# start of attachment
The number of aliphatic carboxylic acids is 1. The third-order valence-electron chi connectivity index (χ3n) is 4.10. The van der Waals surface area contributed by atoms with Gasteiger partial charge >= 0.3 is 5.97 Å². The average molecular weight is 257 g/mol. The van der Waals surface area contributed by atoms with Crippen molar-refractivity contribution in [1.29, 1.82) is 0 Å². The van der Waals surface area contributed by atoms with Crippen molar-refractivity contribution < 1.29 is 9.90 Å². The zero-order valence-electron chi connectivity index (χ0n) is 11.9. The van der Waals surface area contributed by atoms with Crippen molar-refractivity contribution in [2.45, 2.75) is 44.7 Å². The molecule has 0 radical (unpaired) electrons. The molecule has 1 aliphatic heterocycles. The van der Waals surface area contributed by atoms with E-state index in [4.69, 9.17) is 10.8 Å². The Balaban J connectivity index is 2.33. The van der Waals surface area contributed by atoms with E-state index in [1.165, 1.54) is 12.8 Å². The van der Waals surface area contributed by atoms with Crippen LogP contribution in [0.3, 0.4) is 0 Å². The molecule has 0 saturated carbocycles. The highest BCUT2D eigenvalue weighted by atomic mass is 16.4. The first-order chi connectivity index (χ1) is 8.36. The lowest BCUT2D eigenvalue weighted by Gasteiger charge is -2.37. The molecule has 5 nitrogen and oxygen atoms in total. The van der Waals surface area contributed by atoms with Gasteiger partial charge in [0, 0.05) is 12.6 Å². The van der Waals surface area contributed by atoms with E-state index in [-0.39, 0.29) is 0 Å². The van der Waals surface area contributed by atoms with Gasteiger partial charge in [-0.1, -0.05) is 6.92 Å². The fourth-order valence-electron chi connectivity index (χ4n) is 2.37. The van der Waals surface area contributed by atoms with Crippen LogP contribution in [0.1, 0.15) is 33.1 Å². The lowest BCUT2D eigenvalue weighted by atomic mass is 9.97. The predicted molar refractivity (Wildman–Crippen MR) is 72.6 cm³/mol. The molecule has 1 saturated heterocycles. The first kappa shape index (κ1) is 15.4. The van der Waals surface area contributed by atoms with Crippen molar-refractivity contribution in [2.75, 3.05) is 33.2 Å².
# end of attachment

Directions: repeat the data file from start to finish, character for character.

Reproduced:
The number of aliphatic carboxylic acids is 1. The third-order valence-electron chi connectivity index (χ3n) is 4.10. The van der Waals surface area contributed by atoms with Gasteiger partial charge >= 0.3 is 5.97 Å². The average molecular weight is 257 g/mol. The van der Waals surface area contributed by atoms with Crippen molar-refractivity contribution in [1.29, 1.82) is 0 Å². The van der Waals surface area contributed by atoms with Crippen molar-refractivity contribution < 1.29 is 9.90 Å². The zero-order valence-electron chi connectivity index (χ0n) is 11.9. The van der Waals surface area contributed by atoms with Crippen molar-refractivity contribution in [2.45, 2.75) is 44.7 Å². The molecule has 0 radical (unpaired) electrons. The molecule has 1 aliphatic heterocycles. The van der Waals surface area contributed by atoms with E-state index in [4.69, 9.17) is 10.8 Å². The Balaban J connectivity index is 2.33. The van der Waals surface area contributed by atoms with E-state index in [1.165, 1.54) is 12.8 Å². The van der Waals surface area contributed by atoms with Crippen LogP contribution in [0.3, 0.4) is 0 Å². The molecule has 0 saturated carbocycles. The highest BCUT2D eigenvalue weighted by atomic mass is 16.4. The first-order chi connectivity index (χ1) is 8.36. The lowest BCUT2D eigenvalue weighted by Gasteiger charge is -2.37. The molecule has 5 nitrogen and oxygen atoms in total. The van der Waals surface area contributed by atoms with Gasteiger partial charge in [0, 0.05) is 12.6 Å². The van der Waals surface area contributed by atoms with E-state index in [-0.39, 0.29) is 0 Å². The van der Waals surface area contributed by atoms with Gasteiger partial charge in [-0.1, -0.05) is 6.92 Å². The fourth-order valence-electron chi connectivity index (χ4n) is 2.37. The van der Waals surface area contributed by atoms with Crippen LogP contribution in [0.1, 0.15) is 33.1 Å². The lowest BCUT2D eigenvalue weighted by atomic mass is 9.97. The predicted molar refractivity (Wildman–Crippen MR) is 72.6 cm³/mol. The molecule has 1 saturated heterocycles. The first kappa shape index (κ1) is 15.4. The van der Waals surface area contributed by atoms with Crippen molar-refractivity contribution in [2.75, 3.05) is 33.2 Å².